Publication Abstract Display
Type: Published Manuscript
Title: Sex based differences in neurocognitive functioning in HIV infected young adults.
Authors: Burlacu R, Umlauf A, Luca A, Gianella S, Radoi R, Ruta SM, Marcotte TD, Ene L, Achim CL
Year: 2018
Publication: AIDS (London, England)
Volume: 32 Issue: 2 Pages: 217-226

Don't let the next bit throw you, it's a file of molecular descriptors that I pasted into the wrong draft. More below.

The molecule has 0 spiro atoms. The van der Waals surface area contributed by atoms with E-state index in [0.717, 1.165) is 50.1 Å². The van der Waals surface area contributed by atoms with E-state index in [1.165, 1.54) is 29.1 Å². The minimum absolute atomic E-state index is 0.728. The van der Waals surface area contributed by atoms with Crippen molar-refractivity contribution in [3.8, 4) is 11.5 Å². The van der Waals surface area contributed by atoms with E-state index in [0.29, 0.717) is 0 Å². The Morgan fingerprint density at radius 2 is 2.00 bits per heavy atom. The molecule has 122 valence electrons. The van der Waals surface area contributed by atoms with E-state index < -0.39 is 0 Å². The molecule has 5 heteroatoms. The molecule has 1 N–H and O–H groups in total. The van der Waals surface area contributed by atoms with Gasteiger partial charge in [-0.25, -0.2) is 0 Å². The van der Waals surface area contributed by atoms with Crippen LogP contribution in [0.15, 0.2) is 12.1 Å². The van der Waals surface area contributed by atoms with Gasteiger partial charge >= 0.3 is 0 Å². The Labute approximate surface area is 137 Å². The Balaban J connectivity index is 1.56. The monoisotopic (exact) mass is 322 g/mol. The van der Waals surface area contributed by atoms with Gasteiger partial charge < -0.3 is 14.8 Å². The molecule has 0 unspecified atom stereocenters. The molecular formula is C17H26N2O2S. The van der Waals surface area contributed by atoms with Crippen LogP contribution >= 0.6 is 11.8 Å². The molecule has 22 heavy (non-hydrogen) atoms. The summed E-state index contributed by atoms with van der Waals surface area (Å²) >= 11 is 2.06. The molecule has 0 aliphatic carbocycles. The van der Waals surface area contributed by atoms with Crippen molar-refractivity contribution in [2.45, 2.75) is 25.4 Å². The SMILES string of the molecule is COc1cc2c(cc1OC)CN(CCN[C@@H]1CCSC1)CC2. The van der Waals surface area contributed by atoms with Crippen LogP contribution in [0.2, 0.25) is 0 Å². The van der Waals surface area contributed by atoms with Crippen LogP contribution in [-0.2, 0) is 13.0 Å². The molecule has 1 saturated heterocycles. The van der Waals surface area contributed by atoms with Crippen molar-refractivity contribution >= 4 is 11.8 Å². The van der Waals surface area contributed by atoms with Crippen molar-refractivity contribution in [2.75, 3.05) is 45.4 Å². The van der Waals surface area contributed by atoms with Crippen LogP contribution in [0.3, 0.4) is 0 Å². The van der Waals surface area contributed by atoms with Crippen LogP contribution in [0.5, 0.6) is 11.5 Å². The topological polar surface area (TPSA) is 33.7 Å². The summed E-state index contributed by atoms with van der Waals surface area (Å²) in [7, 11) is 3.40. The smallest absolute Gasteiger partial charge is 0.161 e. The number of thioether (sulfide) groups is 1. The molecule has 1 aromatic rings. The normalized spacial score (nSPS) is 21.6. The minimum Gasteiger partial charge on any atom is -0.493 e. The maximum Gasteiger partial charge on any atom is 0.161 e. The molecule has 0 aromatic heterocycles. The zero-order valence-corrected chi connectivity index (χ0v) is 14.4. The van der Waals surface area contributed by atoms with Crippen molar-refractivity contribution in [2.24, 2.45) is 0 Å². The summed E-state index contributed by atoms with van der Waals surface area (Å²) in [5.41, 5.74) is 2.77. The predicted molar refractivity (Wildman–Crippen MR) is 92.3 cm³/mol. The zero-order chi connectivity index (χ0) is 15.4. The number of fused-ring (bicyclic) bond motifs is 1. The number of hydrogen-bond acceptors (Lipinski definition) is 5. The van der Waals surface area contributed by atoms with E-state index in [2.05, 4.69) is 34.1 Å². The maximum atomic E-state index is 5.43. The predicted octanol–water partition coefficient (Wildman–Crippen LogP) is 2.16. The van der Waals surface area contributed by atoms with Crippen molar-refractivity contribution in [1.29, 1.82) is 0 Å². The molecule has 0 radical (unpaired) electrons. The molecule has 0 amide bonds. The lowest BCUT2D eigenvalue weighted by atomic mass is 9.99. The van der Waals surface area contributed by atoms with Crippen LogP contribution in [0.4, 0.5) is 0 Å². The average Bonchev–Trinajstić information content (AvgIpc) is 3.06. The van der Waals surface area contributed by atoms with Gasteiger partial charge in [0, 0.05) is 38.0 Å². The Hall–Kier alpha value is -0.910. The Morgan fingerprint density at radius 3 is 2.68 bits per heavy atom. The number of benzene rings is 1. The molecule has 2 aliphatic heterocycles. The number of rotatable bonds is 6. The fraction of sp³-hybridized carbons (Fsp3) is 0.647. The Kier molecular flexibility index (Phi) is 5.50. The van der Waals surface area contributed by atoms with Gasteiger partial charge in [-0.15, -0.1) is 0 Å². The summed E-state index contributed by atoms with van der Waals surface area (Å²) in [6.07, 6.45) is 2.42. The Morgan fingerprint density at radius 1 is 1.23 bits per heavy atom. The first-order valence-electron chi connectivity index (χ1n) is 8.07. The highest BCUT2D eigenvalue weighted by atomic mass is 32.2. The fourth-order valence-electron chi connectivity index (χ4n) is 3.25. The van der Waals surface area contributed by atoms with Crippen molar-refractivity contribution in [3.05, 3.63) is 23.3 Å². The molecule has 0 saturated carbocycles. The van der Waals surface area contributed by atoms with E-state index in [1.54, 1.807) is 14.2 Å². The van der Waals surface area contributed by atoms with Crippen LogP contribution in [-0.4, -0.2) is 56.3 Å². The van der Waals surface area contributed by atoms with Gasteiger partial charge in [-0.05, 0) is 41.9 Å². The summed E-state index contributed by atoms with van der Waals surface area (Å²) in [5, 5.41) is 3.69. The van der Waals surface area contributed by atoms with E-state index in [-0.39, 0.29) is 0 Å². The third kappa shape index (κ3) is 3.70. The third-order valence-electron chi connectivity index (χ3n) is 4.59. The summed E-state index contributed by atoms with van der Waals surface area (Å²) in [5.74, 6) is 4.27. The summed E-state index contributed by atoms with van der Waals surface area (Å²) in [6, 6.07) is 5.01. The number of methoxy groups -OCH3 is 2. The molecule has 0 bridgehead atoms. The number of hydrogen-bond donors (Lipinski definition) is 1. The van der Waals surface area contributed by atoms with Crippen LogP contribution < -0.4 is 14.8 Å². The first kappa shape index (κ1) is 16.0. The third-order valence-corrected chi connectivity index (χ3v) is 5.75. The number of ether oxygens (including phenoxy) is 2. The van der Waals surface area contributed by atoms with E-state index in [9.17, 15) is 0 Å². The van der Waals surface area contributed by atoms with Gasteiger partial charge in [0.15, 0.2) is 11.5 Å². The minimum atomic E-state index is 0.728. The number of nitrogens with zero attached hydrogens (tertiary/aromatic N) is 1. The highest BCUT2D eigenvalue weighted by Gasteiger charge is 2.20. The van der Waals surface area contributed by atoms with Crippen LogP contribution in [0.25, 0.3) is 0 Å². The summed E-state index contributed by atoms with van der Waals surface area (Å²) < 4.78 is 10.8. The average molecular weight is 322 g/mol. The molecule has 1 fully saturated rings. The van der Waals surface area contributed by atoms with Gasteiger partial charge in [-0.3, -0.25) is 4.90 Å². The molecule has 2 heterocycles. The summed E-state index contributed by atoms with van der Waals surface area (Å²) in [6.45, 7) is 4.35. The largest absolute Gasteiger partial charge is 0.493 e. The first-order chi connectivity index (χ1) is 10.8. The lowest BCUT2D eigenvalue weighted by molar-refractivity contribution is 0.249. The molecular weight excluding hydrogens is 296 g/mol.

Abstract:INTRODUCTION: Sex differences in cognition of HIV positive (HIV+) patients are controversial. We aimed to investigate the relationship between cognition, HIV status, and sex, in a highly homogenous cohort of young Romanians parenterally infected during early childhood. METHODS: 250 HIV+ participants were compared to age-matched HIV negative (HIV-) controls (n = 72) in a cross-sectional study. After standardized neurocognitive, psychological testing and medical evaluation, linear regression was used to assess the effect of sex and HIV on neurocognitive outcomes. RESULTS: Study participants were on average 23 years old with balanced sex distribution (% female = 52% vs 43%). HIV- were more educated (12.7 vs 11.6 years, p = 0.002).Positive HIV status was associated with a lower global performance (Beta = -0.22, p < 0.001), after controlling for age and education. HIV+ females had better previous and current HIV-associated markers.The effect of HIV on global cognition did not differ between sexes in most cognitive domains (Beta = 0.07, p = 0.14). An interaction between sex, HIV status, and cognitive functioning was found in the Psychomotor domain. HIV+ females had worse Motor skills than HIV- females (Beta = -0.32, p < 0.001) suggesting a specific effect of HIV on motor functioning in females only. Moreover, current CD4 < 200 cells/mm3 (p = 0.013) and longer time lived with CD4 < 200 cells/mm3 (p = 0.023) were negatively correlated with the Motor scaled score in females (Beta = -0.22, p = 0.034). CONCLUSION: Despite less advanced disease in women, long term HIV infection has an equally detrimental effect on cognitive performances of both sexes, in all cognitive domains, except the psychomotor domain where women are preferentially affected.

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